Brought to the Inn
Grace to you and peace from God our Father, and from our Lord and Savior Jesus Christ. Amen.
The young master of the Law knows he should love God with all his heart and his neighbor as himself. Jesus even commends his answer as the right one! But he wanted to justify himself. Imagine that! He wanted to make it seem like he really could love God and his neighbor, and he thought to impress God and earn eternal life. What does it mean to justify yourself? It means to show someone else why you're right, why you are allowed to do what you do. We know all about that. We try to excuse ourselves, to explain why we had to do what we’ve done. This law expert wanted to justify himself. He wanted to prove to Jesus that he knew the content of the Law, and he also wanted to assert that he could actually keep the Law.
When we think we can somehow talk our way into God's good graces, that we can fool the Lord into believing we're worthy, then the Law does what it always does: it accuses! Like a bandit it comes to strip us naked, rob us of our supposed worthiness, beat us up, and leave us within an inch of our lives, naked and bleeding in a ditch. The law always accuses us. That is all the Law can do. It robs us of any notion that we can actually earn God's favor by what we do. When we are laying beat up and robbed by the Law, who do we want to save us? The Law! We want to figure out some way to obey the commandments and work ourselves out of our sin and punishment.
But the priest and the Levite just pass by on the other side. They represent the Law. The Law, the neighbor we lift our bleeding hands toward, ignores us. We are unclean, unworthy. So who comes to save us? It is a Samaritan, someone the Jews would never even want to touch them! Our Samaritan is Jesus, the God nobody wants. The world wants a glorious God. But this is Jesus, God in the flesh. This is the One who was nailed to a cross to shut him up and make Him go away. Jesus comes to save us by giving us His goods to rescue and take care of us. By His death on the cross, Jesus allows Himself to be the one numbered among the criminals, hung there in our place. And this death and His triumph over death are our rescue from the ditch. He heals our wounds by pouring in the oil and wine of the Holy Sacraments. He washes us clean in the waters of Baptism and feeds us with His body and blood. He takes us to the inn, His holy church, where He provides His gifts to the innkeeper, the pastor, who administers care and comfort to sinners. We who could do nothing to save ourselves are rescued by Jesus, our neighbor and good Samaritan.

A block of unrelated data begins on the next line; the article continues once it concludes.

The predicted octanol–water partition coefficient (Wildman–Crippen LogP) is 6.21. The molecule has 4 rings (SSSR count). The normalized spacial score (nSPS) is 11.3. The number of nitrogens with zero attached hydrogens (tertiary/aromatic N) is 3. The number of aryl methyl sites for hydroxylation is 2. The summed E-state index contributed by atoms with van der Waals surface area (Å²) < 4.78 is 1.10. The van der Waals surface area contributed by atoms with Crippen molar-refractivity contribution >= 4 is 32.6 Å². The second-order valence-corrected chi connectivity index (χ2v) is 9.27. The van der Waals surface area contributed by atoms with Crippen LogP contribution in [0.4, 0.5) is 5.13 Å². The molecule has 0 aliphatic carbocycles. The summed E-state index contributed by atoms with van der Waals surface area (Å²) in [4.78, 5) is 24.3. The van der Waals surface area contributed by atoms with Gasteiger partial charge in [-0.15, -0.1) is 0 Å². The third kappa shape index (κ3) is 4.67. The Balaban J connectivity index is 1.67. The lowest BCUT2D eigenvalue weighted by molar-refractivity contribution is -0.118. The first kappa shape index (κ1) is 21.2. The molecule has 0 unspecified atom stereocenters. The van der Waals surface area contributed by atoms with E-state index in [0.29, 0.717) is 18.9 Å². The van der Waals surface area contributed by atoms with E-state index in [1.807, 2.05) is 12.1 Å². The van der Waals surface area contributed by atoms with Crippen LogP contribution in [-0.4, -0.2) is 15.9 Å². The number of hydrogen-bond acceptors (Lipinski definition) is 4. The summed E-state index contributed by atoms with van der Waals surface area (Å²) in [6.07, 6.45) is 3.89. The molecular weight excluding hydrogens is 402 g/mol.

My brothers and sisters in Christ, blessed are your eyes and ears! You have learned something the world doesn't care to know: You don't have to try to get on God's good side. You are already on His good side in Christ. And more than that, you have learned what it is to love your neighbor, not because it benefits you, but because it benefits them. This notion that we need to be saved by Jesus alone and that our good works are only for our neighbor—these are the things the world doesn't know anything about. But you, as you heal from your wounds in the inn that is the church, as you savor the comfort and healing Jesus gives in His holy sacraments, rest easy. Rest easy knowing that you are safe in Christ. And when the opportunity comes for you to help and do good to other people, don't worry about making God happy. Jesus has already done that for you. Instead, when you see your neighbor in need, just go and do likewise. Jesus is neighbor to you, and you are neighbor to others. In the name of the Father and of the Son (†) and of the Holy Spirit. Amen.
The peace of God which passes all understanding will keep your hearts and minds in Christ Jesus always. Amen.